But the image of a "forensic actor" drawing from his own trauma to perform in police interviews is hard to dislodge. Hidden within Peter Corboy's vivid performance, you feel, is a tonne of research, worn admirably lightly. In a later riff on Rasputin, dimly remembered, the fading of cultural memory – of just knowing stuff – becomes mortifyingly funny. A final surfeit of text, however arch, strains for a conclusion, but memory is selective: years from now, when everything else is lost, you'll still remember Maeve O'Mahony's virtuosic death spasms and smile. - Peter Crawley
Runs until Sept 16
It's getting harder and harder for me
Boys School, Smock Alley
"We are all in trauma. It's obvious," say the three performers in unison before coming down to a barren stage. Each in turn burst into lyrical monologues about the crises and boredoms of their lives on Belfast's Ormeau Road, which have left them each feeling lonely, isolated and on edge.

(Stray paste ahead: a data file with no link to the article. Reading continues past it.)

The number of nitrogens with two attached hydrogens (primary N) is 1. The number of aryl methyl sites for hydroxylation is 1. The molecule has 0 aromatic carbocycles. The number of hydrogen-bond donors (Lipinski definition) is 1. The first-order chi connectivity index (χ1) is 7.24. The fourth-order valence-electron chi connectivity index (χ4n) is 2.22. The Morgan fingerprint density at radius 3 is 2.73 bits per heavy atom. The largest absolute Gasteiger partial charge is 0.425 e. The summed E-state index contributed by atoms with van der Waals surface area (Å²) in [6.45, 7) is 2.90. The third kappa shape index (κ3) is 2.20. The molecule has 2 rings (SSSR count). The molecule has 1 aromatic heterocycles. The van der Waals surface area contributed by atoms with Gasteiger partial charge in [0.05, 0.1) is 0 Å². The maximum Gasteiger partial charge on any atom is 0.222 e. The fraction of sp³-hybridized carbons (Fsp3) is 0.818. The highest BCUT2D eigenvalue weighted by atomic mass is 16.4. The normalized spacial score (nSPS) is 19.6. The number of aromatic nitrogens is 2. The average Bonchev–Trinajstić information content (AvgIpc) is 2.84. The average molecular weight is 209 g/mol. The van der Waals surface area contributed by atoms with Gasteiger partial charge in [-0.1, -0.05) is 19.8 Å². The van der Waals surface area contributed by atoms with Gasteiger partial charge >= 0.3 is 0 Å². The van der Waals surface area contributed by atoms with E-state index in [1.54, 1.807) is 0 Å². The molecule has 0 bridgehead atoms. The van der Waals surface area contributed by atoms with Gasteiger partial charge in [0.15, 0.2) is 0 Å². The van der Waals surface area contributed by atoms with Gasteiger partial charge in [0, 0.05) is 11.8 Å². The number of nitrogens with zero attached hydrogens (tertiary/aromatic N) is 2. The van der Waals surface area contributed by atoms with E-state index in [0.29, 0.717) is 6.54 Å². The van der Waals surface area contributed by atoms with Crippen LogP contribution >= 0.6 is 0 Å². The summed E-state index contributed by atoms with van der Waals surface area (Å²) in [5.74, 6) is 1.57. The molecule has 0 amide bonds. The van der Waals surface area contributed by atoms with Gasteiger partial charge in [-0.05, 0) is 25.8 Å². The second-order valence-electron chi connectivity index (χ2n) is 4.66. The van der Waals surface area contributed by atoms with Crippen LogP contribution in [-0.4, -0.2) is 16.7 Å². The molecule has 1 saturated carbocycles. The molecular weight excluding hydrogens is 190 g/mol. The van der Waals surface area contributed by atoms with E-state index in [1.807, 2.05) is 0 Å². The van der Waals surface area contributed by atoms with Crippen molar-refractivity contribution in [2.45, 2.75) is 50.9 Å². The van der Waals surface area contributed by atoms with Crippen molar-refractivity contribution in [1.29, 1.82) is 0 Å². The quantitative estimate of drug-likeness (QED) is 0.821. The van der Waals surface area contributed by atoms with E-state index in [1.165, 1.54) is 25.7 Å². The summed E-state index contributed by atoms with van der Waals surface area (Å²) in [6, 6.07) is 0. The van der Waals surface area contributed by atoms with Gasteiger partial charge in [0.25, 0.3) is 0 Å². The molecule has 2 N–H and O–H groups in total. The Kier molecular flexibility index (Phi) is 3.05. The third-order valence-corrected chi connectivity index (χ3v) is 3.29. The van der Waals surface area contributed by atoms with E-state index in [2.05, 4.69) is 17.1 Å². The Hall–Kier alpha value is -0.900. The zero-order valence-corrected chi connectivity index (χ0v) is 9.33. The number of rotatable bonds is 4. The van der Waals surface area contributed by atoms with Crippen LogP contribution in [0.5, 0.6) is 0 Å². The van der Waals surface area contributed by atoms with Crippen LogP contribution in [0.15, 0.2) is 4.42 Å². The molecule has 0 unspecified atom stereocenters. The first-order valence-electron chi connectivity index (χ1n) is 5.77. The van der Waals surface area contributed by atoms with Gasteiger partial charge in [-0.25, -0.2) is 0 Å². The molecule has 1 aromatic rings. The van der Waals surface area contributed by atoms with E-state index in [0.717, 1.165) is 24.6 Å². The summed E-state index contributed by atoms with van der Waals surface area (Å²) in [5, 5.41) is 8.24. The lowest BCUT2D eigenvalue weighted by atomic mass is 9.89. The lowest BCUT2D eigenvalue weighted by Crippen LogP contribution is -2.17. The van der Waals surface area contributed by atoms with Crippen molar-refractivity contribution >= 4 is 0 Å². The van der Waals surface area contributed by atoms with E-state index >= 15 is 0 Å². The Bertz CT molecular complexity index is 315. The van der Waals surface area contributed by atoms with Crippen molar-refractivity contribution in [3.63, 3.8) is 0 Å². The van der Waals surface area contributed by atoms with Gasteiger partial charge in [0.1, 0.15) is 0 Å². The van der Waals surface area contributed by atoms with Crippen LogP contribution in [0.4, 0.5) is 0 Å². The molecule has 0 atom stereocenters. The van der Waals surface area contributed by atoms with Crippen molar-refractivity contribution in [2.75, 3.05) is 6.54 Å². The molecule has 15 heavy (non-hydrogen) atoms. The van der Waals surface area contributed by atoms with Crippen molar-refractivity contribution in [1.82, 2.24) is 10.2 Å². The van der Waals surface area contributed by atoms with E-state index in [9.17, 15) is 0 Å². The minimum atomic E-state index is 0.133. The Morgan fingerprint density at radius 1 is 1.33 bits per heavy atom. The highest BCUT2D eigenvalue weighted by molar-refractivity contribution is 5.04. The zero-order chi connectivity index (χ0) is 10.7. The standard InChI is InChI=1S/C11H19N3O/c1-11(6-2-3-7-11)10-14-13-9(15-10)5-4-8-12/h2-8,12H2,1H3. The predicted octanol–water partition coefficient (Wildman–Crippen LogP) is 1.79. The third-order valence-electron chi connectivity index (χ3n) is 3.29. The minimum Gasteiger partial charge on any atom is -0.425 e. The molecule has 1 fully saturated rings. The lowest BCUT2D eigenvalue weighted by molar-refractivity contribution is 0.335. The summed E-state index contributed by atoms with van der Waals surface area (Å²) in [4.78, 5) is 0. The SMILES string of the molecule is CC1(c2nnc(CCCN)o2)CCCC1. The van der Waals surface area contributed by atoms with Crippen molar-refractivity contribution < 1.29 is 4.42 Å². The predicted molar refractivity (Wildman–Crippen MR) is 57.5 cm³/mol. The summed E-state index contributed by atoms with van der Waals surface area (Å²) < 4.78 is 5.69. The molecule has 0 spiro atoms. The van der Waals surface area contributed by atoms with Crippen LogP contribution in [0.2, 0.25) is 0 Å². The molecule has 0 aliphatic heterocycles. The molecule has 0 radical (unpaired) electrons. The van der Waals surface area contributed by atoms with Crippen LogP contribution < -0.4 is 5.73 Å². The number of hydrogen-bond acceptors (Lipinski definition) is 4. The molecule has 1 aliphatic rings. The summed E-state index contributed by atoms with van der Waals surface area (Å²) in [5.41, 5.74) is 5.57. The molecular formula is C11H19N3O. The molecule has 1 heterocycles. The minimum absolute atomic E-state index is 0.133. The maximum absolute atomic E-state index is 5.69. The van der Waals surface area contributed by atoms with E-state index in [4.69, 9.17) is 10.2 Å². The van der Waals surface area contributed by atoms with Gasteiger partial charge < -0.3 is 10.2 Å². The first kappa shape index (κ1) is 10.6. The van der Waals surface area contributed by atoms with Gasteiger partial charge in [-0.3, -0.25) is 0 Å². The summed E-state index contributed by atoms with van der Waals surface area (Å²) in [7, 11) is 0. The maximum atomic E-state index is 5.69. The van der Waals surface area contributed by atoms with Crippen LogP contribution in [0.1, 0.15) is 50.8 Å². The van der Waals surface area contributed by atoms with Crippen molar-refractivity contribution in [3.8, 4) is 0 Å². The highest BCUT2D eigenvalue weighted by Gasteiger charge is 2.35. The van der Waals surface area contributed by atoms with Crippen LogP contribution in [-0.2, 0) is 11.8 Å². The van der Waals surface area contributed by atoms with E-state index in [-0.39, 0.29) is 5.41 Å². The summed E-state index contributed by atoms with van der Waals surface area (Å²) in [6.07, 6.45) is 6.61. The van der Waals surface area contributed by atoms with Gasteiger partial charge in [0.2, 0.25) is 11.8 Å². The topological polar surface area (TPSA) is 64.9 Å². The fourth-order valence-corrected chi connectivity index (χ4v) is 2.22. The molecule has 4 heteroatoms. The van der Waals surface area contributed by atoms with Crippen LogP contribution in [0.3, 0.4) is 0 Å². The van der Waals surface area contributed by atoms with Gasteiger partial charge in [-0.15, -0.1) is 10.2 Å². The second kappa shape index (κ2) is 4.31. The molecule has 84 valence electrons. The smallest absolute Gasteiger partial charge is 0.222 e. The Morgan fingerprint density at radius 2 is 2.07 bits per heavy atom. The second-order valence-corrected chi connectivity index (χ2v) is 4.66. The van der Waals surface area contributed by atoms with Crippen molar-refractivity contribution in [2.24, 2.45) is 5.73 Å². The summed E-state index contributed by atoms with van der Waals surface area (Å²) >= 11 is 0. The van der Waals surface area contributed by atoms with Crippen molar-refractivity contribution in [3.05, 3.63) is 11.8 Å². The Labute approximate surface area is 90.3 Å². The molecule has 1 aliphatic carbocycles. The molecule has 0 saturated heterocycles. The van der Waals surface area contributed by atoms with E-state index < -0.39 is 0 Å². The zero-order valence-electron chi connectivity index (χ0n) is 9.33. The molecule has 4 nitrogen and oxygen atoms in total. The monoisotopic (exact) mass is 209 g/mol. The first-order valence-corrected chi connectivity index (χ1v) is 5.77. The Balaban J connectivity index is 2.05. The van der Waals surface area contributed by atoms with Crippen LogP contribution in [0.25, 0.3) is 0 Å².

Their trauma is individual, and collective, and the show gives you a real, well-rounded feeling for these womens’ experiences, from a wild, self-indulgent millennial, to an uptight pharmacist, to an older housewife. It tackles dependency, addiction, and how cities affect their inhabitants, often leaving them unheard.
Belfast is central to the show – from the rhythms of their speech, to their language, to that dark, Belfast humour – but many of the issues could be applied to any city.
Each of the women might be feeling the weight of the world, but the show isn't sentimental: it's playful, sharp, and dry-witted. Painstaking and thoughtful, it'll make you laugh and punch you in the gut all at once. - Aoife Valentine
Runs until Sept 17